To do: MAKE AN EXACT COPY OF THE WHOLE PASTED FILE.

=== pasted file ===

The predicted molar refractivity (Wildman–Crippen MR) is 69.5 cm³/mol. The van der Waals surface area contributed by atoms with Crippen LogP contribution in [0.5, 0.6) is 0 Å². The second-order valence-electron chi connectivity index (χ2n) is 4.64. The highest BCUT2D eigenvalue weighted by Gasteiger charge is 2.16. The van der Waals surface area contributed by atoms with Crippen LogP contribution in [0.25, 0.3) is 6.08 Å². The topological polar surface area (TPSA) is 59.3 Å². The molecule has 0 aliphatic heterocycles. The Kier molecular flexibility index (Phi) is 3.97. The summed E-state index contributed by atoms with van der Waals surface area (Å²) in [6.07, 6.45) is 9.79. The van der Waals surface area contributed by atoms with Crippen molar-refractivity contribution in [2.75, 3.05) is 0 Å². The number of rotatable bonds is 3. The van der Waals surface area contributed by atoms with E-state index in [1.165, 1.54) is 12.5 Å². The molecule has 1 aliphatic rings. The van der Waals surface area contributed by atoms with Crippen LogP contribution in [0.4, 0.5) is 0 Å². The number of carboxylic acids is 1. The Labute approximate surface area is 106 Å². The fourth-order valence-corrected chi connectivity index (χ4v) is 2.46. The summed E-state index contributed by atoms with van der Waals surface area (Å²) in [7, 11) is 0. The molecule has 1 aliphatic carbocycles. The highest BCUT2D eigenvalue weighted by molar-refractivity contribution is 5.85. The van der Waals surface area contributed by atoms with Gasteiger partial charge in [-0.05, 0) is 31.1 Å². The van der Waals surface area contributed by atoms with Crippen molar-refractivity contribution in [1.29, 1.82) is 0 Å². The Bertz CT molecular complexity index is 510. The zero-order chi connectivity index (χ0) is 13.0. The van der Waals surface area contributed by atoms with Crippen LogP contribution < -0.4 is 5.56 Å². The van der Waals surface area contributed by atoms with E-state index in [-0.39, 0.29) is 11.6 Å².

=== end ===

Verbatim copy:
The predicted molar refractivity (Wildman–Crippen MR) is 69.5 cm³/mol. The van der Waals surface area contributed by atoms with Crippen LogP contribution in [0.5, 0.6) is 0 Å². The second-order valence-electron chi connectivity index (χ2n) is 4.64. The highest BCUT2D eigenvalue weighted by Gasteiger charge is 2.16. The van der Waals surface area contributed by atoms with Crippen LogP contribution in [0.25, 0.3) is 6.08 Å². The topological polar surface area (TPSA) is 59.3 Å². The molecule has 0 aliphatic heterocycles. The Kier molecular flexibility index (Phi) is 3.97. The summed E-state index contributed by atoms with van der Waals surface area (Å²) in [6.07, 6.45) is 9.79. The van der Waals surface area contributed by atoms with Crippen molar-refractivity contribution in [2.75, 3.05) is 0 Å². The number of rotatable bonds is 3. The van der Waals surface area contributed by atoms with E-state index in [1.165, 1.54) is 12.5 Å². The molecule has 1 aliphatic rings. The van der Waals surface area contributed by atoms with Crippen LogP contribution in [0.4, 0.5) is 0 Å². The number of carboxylic acids is 1. The Labute approximate surface area is 106 Å². The fourth-order valence-corrected chi connectivity index (χ4v) is 2.46. The summed E-state index contributed by atoms with van der Waals surface area (Å²) in [7, 11) is 0. The molecule has 1 aliphatic carbocycles. The highest BCUT2D eigenvalue weighted by molar-refractivity contribution is 5.85. The van der Waals surface area contributed by atoms with Gasteiger partial charge in [-0.05, 0) is 31.1 Å². The van der Waals surface area contributed by atoms with Crippen molar-refractivity contribution in [1.29, 1.82) is 0 Å². The Bertz CT molecular complexity index is 510. The zero-order chi connectivity index (χ0) is 13.0. The van der Waals surface area contributed by atoms with Crippen LogP contribution < -0.4 is 5.56 Å². The van der Waals surface area contributed by atoms with E-state index in [-0.39, 0.29) is 11.6 Å².